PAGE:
Who Hit What?

2004 was a banner year for major league hitters. Single-season records were set for walks, strikeouts and hits (Bonds, Dunn and Ichiro!) and you can’t get more fundamental than that. The 2004 Hardball Times Baseball Annual will include a review of these records as well as many other articles and statistics. Included among the stats will be each major league batter’s plate appearance outcomes, similar to the Pitcher Outcomes by Plate Appearance stats.

For instance, the average major league hitter struck out in 17% of his plate appearances. Adam Dunn struck out in 28% of his. That’s a big difference. But Dunn ranked only 14th in the majors in most strikeouts per plate appearance, if you include all batters with at least 100 plate appearances. Here’s a list of the Top Sixteen:

Player         Team    PA       K%
Branyan R.     MIL     182     37%
Ross D.        LAD     190     33%
Clark T.       NYY     283     33%
Pellow K.      COL     133     32%
Olivo M.       SEA     173     32%
Buck J.        KC      258     31%
Terrero L.     ARI     255     31%
Cash K.        TOR     197     30%
Pena W.        CIN     364     30%
Pickering C.   KC      142     30%
Kearns A.      CIN     246     29%
Hawpe B.       COL     118     29%
Hall B.        MIL     419     29%
Dunn A.        CIN     681     29%
Bellhorn M.    BOS     626     28%
Nix L.         TEX     404     28%

Not sure why I picked sixteen. Oh well. Anyway, Number Five is the same Miguel Olivo who struck out only 19% of the time while playing for the White Sox. Go figure.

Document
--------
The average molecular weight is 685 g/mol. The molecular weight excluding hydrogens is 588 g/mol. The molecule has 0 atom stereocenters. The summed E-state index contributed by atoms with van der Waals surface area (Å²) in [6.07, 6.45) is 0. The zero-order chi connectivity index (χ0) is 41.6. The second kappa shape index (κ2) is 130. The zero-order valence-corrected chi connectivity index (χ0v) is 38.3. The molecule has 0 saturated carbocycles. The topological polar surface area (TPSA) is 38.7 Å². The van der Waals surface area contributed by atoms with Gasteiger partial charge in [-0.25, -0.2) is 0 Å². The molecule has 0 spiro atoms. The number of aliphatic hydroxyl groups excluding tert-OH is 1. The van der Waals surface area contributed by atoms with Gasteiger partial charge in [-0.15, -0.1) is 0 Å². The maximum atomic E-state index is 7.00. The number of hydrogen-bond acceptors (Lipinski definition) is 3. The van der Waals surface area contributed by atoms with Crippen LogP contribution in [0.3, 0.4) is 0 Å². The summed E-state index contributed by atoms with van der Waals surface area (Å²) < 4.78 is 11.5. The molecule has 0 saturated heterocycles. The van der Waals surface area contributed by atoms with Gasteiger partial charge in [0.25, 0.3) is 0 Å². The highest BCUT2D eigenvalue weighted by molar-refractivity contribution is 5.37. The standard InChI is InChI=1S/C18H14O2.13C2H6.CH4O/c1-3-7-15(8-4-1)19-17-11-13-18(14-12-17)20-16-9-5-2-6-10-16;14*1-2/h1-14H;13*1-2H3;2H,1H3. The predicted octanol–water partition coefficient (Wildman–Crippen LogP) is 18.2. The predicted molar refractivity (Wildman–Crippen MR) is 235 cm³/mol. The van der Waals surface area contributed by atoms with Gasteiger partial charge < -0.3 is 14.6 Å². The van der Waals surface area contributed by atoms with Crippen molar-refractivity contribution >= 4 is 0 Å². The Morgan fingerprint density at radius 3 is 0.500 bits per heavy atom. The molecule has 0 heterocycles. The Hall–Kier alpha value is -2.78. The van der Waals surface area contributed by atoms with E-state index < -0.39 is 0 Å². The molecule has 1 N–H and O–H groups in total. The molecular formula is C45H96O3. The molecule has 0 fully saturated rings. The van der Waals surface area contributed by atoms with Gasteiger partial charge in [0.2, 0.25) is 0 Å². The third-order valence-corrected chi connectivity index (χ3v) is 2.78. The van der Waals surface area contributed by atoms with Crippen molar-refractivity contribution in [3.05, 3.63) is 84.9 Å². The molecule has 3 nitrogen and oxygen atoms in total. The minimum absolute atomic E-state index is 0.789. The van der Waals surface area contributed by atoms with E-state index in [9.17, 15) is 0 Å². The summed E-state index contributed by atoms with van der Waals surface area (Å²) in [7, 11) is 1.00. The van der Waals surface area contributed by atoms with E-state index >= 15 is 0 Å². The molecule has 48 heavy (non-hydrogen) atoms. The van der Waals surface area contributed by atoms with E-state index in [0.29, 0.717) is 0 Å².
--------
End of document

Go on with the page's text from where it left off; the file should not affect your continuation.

But the point is that Adam Dunn didn’t set the MLB record for most strikeouts because he struck out at the highest rate; the point is that he strikes out a lot — but he’s also good enough to deserve 681 plate appearances. Following Dunn on the list is another good hitter who was given lots of opportunities to strike out, World Series star, Mark Bellhorn.

Ten percent of plate appearances resulted in a walk last year and, of course, Barry Bonds blew that rate away. Here were the top fifteen walkers in 2004:

Player         Team     PA     BB%
Bonds B.       SFG     617     39%
Thomas F.      CHW     311     23%
Walker L.      COL     138     21%
Berkman L.     HOU     687     20%
Drew J.        ATL     645     19%
Helton T.      COL     683     19%
Abreu B.       PHI     713     19%
Garcia D.      NYM     174     18%
Posada J.      NYY     547     18%
Edmonds J.     STL     612     17%
Thome J.       PHI     618     17%
Giambi J.      NYY     322     17%
Chavez E.      OAK     577     17%
Mohr D.        SFG     324     17%
Dunn A.        CIN     681     17%